It's no longer a dog whistle, it's a fucking trombone


    All of God's children are not beautiful. Most of God's children are, in fact, barely presentable.


    If I wanted the government in my womb I'd fuck a Senator

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    Elite Member Grimmlok's Avatar
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    show of hands from anybody who gives a shit what China thinks?
    I am from the American CIA and I have a radio in my head. I am going to kill you.

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    They also released 3 of them to Bermuda.

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    Elite Member witchcurlgirl's Avatar
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    ^ yes, the above article mentions it a few times


    It appears the British aren't too happy about it, and it's possible they may get sent back to Cuba:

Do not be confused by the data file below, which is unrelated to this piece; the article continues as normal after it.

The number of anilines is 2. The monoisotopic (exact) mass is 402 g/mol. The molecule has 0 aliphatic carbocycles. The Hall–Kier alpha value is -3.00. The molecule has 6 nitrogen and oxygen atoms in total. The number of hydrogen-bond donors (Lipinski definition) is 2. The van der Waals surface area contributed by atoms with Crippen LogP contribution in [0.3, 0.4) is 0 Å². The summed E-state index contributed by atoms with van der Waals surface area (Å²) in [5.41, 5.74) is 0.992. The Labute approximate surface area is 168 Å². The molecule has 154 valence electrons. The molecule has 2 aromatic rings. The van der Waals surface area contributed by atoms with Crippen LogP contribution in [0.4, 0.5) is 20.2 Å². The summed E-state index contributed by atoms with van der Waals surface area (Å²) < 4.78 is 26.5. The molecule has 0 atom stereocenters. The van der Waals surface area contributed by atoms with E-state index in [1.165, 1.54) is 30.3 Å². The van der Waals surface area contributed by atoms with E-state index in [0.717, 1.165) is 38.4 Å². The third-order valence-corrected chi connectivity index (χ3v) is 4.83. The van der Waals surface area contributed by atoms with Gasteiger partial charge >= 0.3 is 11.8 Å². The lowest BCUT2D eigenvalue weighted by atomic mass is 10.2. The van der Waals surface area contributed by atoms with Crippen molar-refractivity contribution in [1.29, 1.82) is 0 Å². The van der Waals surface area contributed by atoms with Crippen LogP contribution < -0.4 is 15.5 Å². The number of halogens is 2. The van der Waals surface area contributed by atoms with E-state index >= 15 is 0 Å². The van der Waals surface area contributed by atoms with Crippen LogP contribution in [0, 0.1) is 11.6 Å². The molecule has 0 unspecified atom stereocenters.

Foreign Office fury over settlement of Guantánamo Uighurs in Bermuda

    The British Government responded with ill-disguised fury tonight to the news that four Chinese Uighurs freed from Guantanamo Bay had been flown for resettlement on the Atlantic tourist paradise of Bermuda.

    The four arrived on Bermuda in the early hours, celebrating the end of seven years of detention after learning that they were to be accepted as guest workers.

    But it appears that the Government of Bermuda failed to consult with the Foreign and Commonwealth Office on the decision to take in the Uighurs – whose return is demanded by Beijing – and it could now be forced to send them back to Cuba or risk a grave diplomatic crisis.